Someone who's taking the Big Change Program Test Drive commented that she dislikes having to use rules, lists, and checkboxes to manage her eating. It feels unnatural and inauthentic to her.
Why can't healthy eating be natural and effortless, the way it seems to be for all the other animals? Why is it necessary to impose rigid structures on our dietary behaviors?
Great question. And it got me thinking about the last time I felt unnatural and inauthentic. Here's what I wrote back:
As my friend Peter Bregman points out, the challenge with “authentic” is that we feel inauthentic when we try to change anything that's deep-seated. Let's say I'm gruff and dismissive with colleagues, and I hear about it in my performance review, so I try to be more caring and inclusive. That new way of being feels “inauthentic.”
I just learned how to drive manual transmission. I didn't like how incompetent I felt. How much I had to focus on clutch, what gear am I in, what are the RPMs, what's the slope I”m on, etc.
Compared to how naturally and effortlessly I drive automatic, it was exhausting – and I missed out on the wonderful scenery because I was concentrating so hard on an unnatural activity.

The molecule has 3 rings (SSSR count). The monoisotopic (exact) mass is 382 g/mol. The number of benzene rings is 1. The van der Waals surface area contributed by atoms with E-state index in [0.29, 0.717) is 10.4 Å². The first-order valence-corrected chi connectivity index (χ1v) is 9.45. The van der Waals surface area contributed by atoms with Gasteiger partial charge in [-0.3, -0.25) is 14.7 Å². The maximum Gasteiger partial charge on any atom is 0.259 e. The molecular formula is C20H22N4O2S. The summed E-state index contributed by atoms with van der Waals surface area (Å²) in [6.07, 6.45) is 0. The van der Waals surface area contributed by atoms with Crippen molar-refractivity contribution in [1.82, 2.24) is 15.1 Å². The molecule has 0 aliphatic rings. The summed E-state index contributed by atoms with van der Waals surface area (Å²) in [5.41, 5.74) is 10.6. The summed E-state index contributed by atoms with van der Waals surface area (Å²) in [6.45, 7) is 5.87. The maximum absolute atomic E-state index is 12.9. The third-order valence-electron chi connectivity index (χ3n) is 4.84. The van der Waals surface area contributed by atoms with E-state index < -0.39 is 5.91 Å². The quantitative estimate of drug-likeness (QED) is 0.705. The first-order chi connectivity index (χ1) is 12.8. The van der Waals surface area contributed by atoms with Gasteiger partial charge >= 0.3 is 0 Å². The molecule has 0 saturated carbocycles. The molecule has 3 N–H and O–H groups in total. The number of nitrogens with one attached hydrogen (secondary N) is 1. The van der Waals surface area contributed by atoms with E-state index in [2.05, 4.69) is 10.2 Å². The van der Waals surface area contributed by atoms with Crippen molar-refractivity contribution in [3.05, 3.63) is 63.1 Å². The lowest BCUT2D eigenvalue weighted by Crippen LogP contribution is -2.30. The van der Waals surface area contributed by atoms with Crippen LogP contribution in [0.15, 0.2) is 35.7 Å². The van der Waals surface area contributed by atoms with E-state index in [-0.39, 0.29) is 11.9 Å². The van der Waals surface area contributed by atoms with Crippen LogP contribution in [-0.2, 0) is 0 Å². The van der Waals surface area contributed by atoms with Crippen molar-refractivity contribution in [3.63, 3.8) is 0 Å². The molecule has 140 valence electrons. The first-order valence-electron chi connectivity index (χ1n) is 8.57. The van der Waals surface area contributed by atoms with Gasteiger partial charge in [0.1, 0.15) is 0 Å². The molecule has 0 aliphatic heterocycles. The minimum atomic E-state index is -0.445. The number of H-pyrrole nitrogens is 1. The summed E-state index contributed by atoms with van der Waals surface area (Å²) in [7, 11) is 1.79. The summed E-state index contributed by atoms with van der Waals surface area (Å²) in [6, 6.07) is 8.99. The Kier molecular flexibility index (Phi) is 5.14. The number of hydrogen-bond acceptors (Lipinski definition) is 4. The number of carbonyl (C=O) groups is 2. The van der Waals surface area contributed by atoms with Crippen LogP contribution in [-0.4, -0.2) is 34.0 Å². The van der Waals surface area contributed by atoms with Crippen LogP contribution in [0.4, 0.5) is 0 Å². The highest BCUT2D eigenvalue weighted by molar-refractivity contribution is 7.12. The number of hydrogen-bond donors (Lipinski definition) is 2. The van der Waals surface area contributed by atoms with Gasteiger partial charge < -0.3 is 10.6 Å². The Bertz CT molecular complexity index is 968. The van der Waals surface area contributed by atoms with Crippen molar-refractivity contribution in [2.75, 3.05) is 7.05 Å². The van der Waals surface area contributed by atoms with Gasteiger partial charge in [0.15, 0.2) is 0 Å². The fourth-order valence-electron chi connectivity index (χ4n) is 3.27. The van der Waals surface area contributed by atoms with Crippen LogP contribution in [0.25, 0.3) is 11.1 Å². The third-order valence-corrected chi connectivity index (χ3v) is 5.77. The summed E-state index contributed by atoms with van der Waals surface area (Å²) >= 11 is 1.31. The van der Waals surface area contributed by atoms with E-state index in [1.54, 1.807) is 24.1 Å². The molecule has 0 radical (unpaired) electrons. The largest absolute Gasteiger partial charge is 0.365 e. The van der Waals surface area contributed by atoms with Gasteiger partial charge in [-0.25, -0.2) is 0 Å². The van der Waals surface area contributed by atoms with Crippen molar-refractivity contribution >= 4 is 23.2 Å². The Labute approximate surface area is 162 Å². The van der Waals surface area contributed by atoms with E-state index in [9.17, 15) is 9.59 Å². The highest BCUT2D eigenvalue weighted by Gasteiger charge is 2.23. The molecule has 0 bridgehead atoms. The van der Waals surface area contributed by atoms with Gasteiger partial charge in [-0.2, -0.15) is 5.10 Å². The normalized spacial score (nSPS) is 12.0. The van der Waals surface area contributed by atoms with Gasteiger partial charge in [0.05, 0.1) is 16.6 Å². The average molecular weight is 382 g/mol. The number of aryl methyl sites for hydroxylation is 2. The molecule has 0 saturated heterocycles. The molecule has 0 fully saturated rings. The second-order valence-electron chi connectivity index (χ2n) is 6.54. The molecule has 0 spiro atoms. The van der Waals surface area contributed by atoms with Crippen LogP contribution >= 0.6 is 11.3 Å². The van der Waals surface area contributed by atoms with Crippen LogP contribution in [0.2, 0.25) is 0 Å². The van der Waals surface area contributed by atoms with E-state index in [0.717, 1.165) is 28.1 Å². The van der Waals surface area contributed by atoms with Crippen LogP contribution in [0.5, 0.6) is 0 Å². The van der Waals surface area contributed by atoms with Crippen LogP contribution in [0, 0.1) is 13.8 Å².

But once I got it – once I got through the “conscious incompetence” stage and mastered the stick shift – then I could enjoy driving again. Enjoy it even more, because stick shift is fun, and I can drive vehicles that were off limits to be before that.
Does that make sense?
You CAN Change Other People!
Well, that's what Peter Bregman and I claim in our provocative book of that title.
What we really mean is, you can help the people around you make behavioral changes in their own best interests. If you think you're powerless to help people change, it's because you've been going about it the wrong way.
Discover our straightforward, replicable process here: You Can Change Other People.
Audiobook: Use the Weight to Lose the Weight
Listen to Josh LaJaunie and me narrate our latest audiobook, about how to start moving when you're obese.
It's $10, and Josh and I split it evenly 🙂
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The Plant Yourself Podcast theme music, “Dance of Peace (Sabali Don),” is generously provided by Will Ridenour, a kora player from North Carolina who has trained with top Senegalese musicians.
It can be found on his first CD, titled Will Ridenour.
You can learn about Will, listen to more tracks, and buy music on his website, WillRidenour.com.
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